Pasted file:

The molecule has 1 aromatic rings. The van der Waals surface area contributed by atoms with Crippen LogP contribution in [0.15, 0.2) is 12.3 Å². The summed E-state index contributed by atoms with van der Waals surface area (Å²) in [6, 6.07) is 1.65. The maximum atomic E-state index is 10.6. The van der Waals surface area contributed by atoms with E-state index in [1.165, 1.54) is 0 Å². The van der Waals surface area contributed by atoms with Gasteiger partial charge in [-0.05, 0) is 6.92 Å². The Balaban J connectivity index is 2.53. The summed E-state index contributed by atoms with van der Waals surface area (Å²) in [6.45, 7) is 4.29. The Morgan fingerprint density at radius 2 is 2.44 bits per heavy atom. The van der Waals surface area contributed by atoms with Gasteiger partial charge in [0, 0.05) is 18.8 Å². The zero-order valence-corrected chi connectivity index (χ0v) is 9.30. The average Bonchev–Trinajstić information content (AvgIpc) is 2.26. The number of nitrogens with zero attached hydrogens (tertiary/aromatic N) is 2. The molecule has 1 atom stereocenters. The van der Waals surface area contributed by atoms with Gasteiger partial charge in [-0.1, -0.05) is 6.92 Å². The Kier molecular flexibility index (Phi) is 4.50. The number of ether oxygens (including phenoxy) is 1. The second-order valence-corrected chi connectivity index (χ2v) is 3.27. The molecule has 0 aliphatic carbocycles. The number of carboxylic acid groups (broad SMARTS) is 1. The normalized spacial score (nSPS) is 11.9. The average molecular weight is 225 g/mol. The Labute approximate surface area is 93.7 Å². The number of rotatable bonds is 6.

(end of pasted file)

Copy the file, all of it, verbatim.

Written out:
The molecule has 1 aromatic rings. The van der Waals surface area contributed by atoms with Crippen LogP contribution in [0.15, 0.2) is 12.3 Å². The summed E-state index contributed by atoms with van der Waals surface area (Å²) in [6, 6.07) is 1.65. The maximum atomic E-state index is 10.6. The van der Waals surface area contributed by atoms with E-state index in [1.165, 1.54) is 0 Å². The van der Waals surface area contributed by atoms with Gasteiger partial charge in [-0.05, 0) is 6.92 Å². The Balaban J connectivity index is 2.53. The summed E-state index contributed by atoms with van der Waals surface area (Å²) in [6.45, 7) is 4.29. The Morgan fingerprint density at radius 2 is 2.44 bits per heavy atom. The van der Waals surface area contributed by atoms with Gasteiger partial charge in [0, 0.05) is 18.8 Å². The zero-order valence-corrected chi connectivity index (χ0v) is 9.30. The average Bonchev–Trinajstić information content (AvgIpc) is 2.26. The number of nitrogens with zero attached hydrogens (tertiary/aromatic N) is 2. The molecule has 1 atom stereocenters. The van der Waals surface area contributed by atoms with Gasteiger partial charge in [-0.1, -0.05) is 6.92 Å². The Kier molecular flexibility index (Phi) is 4.50. The number of ether oxygens (including phenoxy) is 1. The second-order valence-corrected chi connectivity index (χ2v) is 3.27. The molecule has 0 aliphatic carbocycles. The number of carboxylic acid groups (broad SMARTS) is 1. The normalized spacial score (nSPS) is 11.9. The average molecular weight is 225 g/mol. The Labute approximate surface area is 93.7 Å². The number of rotatable bonds is 6.